Intravenous Ascorbic Acid in the Treatment of Influenza: Lack of Evidence or Incontrovertible Ignorance?
Professor Ian Brighthope, MB.BS., D.Ag.Sci., FACNEM, FACHM
“are we to retreat from human experience into the desiccation of laboratory jargon in order to achieve respectability? i think not! human ailments should somewhere relate to human beings. and if a properly observed and recorded instance of patient disease reaches the press it may very well be worth reams of laboratory data.”
Wilfred E. Wooldridge, M.D.
In defense of the anecdotal article.
The 60 Minutes documentary, ‘Living Proof ’, aired on New Zealand television in August 2010 told the miraculous story of NZ King Country dairy farmer, Allan Smith, who after contracting the H1N1 virus (Swine Flu) was admitted to intensive care with bilateral pneumonia, renal failure and leukaemia. He was eventually placed on life support. His condition deteriorated. With his lungs unable to function,
and with no hope of their patient making a recovery, his attending doctors determined that the ‘ECMO’ equipment [Extra Corporeal Membrane Oxygenation] artificially sustaining Mr Smith be switched off. Not satisfied with this position, Allan Smith’s family rallied, and despite reluctance by the hospital authorities, insisted that he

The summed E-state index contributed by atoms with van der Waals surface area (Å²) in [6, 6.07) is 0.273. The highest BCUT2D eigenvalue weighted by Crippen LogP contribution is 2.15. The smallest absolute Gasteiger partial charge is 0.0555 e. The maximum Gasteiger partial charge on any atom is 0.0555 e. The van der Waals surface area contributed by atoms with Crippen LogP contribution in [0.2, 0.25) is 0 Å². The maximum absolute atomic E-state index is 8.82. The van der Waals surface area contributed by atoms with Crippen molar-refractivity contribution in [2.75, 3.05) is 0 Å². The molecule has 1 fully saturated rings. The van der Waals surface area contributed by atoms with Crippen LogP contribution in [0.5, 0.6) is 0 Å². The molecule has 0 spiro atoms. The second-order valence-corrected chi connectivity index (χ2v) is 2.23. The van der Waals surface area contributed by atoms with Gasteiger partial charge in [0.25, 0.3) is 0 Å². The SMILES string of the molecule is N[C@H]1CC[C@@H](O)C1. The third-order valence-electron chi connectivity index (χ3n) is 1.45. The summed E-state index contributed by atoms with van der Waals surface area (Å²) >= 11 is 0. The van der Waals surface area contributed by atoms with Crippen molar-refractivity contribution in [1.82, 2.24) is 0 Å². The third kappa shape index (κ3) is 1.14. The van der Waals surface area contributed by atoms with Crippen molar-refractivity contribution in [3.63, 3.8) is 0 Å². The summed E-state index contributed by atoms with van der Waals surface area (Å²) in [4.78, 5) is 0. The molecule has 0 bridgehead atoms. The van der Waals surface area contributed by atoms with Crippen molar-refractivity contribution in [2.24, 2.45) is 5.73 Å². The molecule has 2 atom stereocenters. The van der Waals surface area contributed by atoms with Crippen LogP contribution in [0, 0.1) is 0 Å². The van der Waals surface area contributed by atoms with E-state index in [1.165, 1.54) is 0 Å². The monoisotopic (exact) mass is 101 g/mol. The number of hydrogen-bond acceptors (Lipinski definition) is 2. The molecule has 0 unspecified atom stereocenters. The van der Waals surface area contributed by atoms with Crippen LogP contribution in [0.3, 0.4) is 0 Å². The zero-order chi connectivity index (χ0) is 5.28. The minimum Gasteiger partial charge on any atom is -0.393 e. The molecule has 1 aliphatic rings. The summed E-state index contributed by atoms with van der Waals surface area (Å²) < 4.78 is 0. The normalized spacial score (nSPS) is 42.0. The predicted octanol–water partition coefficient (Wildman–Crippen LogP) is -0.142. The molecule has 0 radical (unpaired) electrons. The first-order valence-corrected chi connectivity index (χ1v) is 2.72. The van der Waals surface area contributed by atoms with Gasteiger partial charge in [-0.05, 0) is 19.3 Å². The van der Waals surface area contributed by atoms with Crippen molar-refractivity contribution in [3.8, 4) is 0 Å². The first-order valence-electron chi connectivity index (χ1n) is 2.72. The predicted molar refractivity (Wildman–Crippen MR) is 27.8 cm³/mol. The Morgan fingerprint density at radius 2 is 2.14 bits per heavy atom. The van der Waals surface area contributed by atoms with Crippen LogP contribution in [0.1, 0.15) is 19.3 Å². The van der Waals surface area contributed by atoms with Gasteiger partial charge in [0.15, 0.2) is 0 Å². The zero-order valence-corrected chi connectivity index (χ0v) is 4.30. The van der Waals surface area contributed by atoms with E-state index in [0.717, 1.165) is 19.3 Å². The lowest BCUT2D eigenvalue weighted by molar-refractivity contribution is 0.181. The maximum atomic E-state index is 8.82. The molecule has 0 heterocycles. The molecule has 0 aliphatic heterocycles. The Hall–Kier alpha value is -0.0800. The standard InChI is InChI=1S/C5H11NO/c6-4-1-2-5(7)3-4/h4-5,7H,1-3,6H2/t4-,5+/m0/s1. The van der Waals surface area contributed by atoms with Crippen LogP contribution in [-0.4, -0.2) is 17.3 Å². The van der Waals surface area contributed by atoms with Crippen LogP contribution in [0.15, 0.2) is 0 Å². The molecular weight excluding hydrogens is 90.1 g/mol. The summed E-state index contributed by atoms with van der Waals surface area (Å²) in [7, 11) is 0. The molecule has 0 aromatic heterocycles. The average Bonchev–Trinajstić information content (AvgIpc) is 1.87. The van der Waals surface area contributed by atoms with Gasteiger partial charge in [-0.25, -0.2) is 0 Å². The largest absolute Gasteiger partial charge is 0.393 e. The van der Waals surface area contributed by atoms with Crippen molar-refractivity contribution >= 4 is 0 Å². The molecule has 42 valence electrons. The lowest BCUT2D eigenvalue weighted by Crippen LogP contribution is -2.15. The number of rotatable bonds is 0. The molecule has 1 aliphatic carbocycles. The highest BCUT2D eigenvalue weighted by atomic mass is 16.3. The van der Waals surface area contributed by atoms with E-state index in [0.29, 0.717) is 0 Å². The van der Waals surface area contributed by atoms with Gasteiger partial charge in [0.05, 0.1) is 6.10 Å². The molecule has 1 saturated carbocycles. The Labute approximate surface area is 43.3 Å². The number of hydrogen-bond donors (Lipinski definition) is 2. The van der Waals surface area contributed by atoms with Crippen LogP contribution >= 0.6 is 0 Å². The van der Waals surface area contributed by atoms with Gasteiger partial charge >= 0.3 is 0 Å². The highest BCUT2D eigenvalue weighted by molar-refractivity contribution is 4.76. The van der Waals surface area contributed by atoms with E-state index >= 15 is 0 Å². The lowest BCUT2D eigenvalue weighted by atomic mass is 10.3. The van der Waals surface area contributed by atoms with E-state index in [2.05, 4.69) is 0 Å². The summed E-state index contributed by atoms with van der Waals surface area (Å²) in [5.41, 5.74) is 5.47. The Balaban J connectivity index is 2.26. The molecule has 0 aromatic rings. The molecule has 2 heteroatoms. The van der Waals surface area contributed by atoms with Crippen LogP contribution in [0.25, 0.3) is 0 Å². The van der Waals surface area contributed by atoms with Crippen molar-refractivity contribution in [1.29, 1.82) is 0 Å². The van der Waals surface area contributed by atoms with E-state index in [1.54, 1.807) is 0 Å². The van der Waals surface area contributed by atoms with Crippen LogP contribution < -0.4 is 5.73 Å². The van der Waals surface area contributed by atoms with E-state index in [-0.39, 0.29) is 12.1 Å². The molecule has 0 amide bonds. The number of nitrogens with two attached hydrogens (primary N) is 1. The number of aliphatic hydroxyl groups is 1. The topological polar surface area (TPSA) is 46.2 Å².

be administered high dose intravenous ascorbic acid (vitamin C). After much heated debate and consultation the hospital staff eventually agreed to the family’s request and began to administer the intravenous ascorbic acid to Mr Smith, at 100g per day. He recovered to the point where his lung function returned and he was taken off the ECMO life support. The treatment was then mysteriously withdrawn. The family insisted it be reinstated. The hospital resisted. The family brought in a medical lawyer. The hospital relented but the doses they administered were less than optimal. Fortunately the treatment worked and Allan Smith is now alive and well over 18 months later, and without any sign of his leukaemia. His damaged kidneys from the drugs also recovered 100%; a paradox considering vitamin C antagonists claim it damages the kidney.
Where’s The Evidence?